MetroPCS gouges customers with $3 fee to pay bill in store

I stopped by a MetroPCS store at the corner of Main Street and Pico Boulevard near downtown Los Angeles. I was the only customer.

The woman behind the counter was straightening things up. She didn't seem overburdened with corporate activities.

I asked about bill payments. The saleswoman said I'd have to pony up $3 if I wanted to pay at the store with a credit card, a debit card or cash. I asked why.

"That's the rule," she explained.

I guess Crowell saw no upside in defending an indefensible company practice. But he did offer this: "MetroPCS works to educate its customers regarding the wide array of payment options available so they can select options that best fit their needs."

MetroPCS is the only major wireless company that gouges customers in this way. There's no fee for paying your bill at an AT&T, Verizon Wireless, T-Mobile or Sprint store.

You may be hit with a fee by these other guys for paying at an authorized dealer such as Radio Shack or for paying by phone — T-Mobile's $5 phone charge is a slap in the face — but in-store payments are gratis.

MetroPCS merged last year with T-Mobile, yet T-Mobile hasn't done anything about MetroPCS' customer-unfriendly billing practice.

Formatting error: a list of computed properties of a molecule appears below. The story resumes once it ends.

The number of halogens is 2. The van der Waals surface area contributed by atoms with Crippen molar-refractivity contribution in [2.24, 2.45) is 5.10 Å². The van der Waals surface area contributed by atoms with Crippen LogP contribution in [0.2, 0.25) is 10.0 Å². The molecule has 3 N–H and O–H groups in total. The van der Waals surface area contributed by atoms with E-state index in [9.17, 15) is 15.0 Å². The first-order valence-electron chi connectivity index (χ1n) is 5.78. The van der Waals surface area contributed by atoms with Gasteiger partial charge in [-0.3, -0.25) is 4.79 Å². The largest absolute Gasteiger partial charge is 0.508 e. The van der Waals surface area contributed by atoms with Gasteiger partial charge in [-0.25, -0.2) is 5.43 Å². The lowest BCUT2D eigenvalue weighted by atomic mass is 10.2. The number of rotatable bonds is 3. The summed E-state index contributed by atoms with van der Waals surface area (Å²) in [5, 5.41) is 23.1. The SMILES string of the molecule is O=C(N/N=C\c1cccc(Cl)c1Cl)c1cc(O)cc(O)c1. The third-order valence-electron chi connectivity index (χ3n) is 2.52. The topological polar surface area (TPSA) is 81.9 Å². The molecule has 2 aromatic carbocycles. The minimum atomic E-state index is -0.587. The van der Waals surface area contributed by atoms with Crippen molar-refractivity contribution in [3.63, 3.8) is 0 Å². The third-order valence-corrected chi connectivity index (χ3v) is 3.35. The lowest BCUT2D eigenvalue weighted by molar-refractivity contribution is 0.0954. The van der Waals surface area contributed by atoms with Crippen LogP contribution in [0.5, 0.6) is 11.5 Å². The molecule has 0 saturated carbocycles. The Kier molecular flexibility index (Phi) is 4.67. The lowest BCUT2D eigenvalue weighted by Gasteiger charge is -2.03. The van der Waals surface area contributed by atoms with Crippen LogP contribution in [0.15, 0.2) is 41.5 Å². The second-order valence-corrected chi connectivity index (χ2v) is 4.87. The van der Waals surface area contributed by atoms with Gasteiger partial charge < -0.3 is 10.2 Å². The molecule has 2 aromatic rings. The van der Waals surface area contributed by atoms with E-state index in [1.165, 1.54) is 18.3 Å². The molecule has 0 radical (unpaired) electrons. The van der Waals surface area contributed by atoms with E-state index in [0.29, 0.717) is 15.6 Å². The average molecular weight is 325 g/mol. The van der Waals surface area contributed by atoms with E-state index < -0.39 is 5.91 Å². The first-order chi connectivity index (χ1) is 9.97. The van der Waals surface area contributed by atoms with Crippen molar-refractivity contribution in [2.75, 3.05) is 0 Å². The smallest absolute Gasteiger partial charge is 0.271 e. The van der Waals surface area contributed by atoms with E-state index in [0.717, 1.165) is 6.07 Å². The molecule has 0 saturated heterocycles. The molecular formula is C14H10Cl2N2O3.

Glenn Zaccara, a T-Mobile spokesman, said the two companies keep their distance from each other, policy-wise. "We have two brands that operate as separate business units," he said.

Consumers have grown accustomed to being nickel-and-dimed by wireless companies. From activation fees to early-termination fees, this is an industry that's completely at peace reaching into customers' pockets.

But a $3 fee for paying your bill in cash at a company store? That's nothing but greed, pure and simple.

David Lazarus' column runs Tuesdays and Fridays. He also can be seen daily on KTLA-TV Channel 5 and followed on Twitter @Davidlaz. Send your tips or feedback to david.lazarus@latimes.com.

Featured Stories

CTnow is using Facebook comments on stories. To comment on ctnow.com articles, sign into Facebook and enter your comment in the field below. Comments will appear in your Facebook News Feed unless you choose otherwise. To report spam or abuse, click the X next to the comment. For guidelines on commenting, click here.

CONSUMER COLUMNISTS

Kevin Hunt - The Electronic Jungle

Kevin Hunt: Wanna-Haves For The Tailgater - August 8, 2014 - Back-to-school season usually doesn't deserve a celebration, except by some parents, but it coincides with two other seasons —...

Gail MarksJarvis

Take steps to limit damage if hackers snare your data - August 29, 2014 - You might have gone to a supermarket, mailed a package at UPS or gone to a restaurant or hospital and thought nothing about holding your...

David Lazarus

Roles on police shows don't help Pat Crowley avoid grandparent scam - September 1, 2014 - "Please Don't Eat the Daisies" wasn't the most important TV show from my childhood in terms of life lessons.

Korky Vann

Books Inspiring Global Tours, Journeys - August 3, 2014 - Book lovers who head out to visit authors' homes, museums and gravesites are part of a new chapter in travel called "literary tourism."

Advertisement

...